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Residential Lease/Rental Agreement question

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A

abeckner

Guest
What is the name of your state? Indiana
I have four months left on my Residential Lease/Rental Agreement. My landlord wants to put the house on the market. The agreement is a standard RL/RA that you buy at Office Depot. Can he do this or is he breaking the lease? Also, if he does put the house on the market, do I have to cooperate with the showings?
thanks,
Allen
 


Yes and yes. He will need to give you proper notice for showings, etc. Also, know that the new owner (assuming the property sells) must honor the time remaining on your lease or make it worth your while to terminate early.
 
M

macro9999

Guest
Allen, would you like to leave the apartment and have your moving expense paid for and all of your deposit returned?

Then co-operate and get the house sold fast and hope the new owner wants to move in fast, then you can make some money on this deal.

If not, then calm down, and realize no one can tell you to get out until the last day of your lease no matter who owns the house.
 

JETX

Senior Member
Allen, interesting responses......

Your answers:
Q1) "I have four months left on my Residential Lease/Rental Agreement. My landlord wants to put the house on the market. The agreement is a standard RL/RA that you buy at Office Depot. Can he do this or is he breaking the lease?"
A1) The owner has every right to sell the house... even with you as a tenant. However, as long as you comply with your lease (pay on time, etc.), you can stay for the full lease term..... even with the new owner. If the current or new owners want you out before your lease is finished, you can negotiate with them (read $$'s for your 'inconvenience'), but you are under NO obligation to terminate early.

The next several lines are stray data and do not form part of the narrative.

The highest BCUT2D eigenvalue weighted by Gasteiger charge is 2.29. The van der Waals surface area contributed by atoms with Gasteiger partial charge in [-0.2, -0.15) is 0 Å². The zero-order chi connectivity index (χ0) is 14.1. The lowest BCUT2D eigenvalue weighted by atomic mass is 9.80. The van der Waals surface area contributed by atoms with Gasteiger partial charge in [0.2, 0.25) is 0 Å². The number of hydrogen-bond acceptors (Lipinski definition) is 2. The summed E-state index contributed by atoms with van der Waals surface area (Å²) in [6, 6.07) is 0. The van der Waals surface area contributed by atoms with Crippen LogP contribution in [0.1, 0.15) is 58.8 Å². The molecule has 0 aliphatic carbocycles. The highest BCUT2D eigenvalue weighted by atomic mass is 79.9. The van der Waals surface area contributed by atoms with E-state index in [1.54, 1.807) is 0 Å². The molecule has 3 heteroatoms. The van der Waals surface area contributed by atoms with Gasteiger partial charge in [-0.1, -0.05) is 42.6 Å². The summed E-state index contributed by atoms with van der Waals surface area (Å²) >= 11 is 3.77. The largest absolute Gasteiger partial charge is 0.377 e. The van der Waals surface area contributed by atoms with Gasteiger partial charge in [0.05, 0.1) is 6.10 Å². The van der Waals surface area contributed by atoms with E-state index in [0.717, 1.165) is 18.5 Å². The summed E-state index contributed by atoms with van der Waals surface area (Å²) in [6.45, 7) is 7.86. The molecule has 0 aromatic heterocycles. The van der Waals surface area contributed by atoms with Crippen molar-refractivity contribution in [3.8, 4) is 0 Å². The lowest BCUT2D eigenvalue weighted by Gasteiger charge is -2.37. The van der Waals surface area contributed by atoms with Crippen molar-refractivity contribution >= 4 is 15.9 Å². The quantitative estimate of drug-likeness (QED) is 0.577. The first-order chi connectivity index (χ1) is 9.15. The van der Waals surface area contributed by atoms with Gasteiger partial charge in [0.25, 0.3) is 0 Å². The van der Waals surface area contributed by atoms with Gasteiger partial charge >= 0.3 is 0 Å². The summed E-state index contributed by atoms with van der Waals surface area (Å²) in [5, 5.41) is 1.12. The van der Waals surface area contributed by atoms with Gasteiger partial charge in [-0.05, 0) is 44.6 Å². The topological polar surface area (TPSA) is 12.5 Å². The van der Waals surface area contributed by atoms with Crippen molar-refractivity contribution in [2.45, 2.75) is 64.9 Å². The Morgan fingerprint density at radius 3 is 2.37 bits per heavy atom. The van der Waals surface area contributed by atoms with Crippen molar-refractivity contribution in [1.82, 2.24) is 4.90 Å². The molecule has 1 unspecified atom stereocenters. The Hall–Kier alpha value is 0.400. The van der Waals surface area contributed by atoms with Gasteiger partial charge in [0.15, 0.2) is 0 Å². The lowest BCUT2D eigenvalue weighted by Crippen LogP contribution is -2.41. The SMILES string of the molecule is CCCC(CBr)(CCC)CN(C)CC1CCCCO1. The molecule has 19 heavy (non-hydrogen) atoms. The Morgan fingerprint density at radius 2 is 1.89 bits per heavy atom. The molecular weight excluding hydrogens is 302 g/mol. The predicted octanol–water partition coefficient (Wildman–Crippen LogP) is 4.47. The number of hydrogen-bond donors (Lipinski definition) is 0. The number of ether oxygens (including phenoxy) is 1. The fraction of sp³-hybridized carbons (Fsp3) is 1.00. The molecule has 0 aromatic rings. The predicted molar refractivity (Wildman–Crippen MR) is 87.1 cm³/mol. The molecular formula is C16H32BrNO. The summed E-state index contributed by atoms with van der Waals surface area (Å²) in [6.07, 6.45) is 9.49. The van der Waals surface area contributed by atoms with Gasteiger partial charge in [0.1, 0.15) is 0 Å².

Q2) "Also, if he does put the house on the market, do I have to cooperate with the showings?"
A2) If the current lease you have makes no mention of showings, etc., then NO you do not have to co-operate. Simply, as long as you are in compliance with your lease, YOU have all the rights of tenancy. And this does NOT include having strangers pop in at all hours or to trapse through YOUR home. Further, there is no requirement for you to keep the home in 'model home' condition. It is expensive to show a house to prospective owners.... cleaning, making beds, utilities (A/C costs to cool, heating costs to heat) below/above your norm, vacating premises while the prospects wander around, etc.
Your choice... negotiate a 'per viewing' price ($50??) and make sure that you get a written agreement about any 'walk-away losses' (small items often 'walk' during a showing!!), or
tell the current owners that you will be glad to allow viewing... starting the day you move-out.

And finally.... remember, the 'new' owners will very probably want the house for themselves... or for new renters. Simply, this means that you have little if anything to lose for your standing up for your rights.
 

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